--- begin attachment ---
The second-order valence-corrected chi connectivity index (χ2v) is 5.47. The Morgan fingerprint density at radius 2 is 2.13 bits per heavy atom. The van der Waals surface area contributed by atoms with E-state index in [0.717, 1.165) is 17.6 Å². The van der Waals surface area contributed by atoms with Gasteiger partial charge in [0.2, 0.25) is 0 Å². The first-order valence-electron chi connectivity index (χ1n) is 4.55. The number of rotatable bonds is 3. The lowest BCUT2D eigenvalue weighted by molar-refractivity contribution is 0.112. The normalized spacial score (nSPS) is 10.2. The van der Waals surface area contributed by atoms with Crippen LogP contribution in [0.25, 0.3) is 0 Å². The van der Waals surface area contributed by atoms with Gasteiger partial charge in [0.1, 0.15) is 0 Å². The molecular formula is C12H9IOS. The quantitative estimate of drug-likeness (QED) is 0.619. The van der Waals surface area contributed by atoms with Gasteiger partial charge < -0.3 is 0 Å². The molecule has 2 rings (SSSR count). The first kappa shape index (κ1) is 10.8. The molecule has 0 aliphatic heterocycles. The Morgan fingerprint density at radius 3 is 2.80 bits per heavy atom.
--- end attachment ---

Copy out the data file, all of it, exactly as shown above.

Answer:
The second-order valence-corrected chi connectivity index (χ2v) is 5.47. The Morgan fingerprint density at radius 2 is 2.13 bits per heavy atom. The van der Waals surface area contributed by atoms with E-state index in [0.717, 1.165) is 17.6 Å². The van der Waals surface area contributed by atoms with Gasteiger partial charge in [0.2, 0.25) is 0 Å². The first-order valence-electron chi connectivity index (χ1n) is 4.55. The number of rotatable bonds is 3. The lowest BCUT2D eigenvalue weighted by molar-refractivity contribution is 0.112. The normalized spacial score (nSPS) is 10.2. The van der Waals surface area contributed by atoms with Crippen LogP contribution in [0.25, 0.3) is 0 Å². The van der Waals surface area contributed by atoms with Gasteiger partial charge in [0.1, 0.15) is 0 Å². The molecular formula is C12H9IOS. The quantitative estimate of drug-likeness (QED) is 0.619. The van der Waals surface area contributed by atoms with Gasteiger partial charge < -0.3 is 0 Å². The molecule has 2 rings (SSSR count). The first kappa shape index (κ1) is 10.8. The molecule has 0 aliphatic heterocycles. The Morgan fingerprint density at radius 3 is 2.80 bits per heavy atom.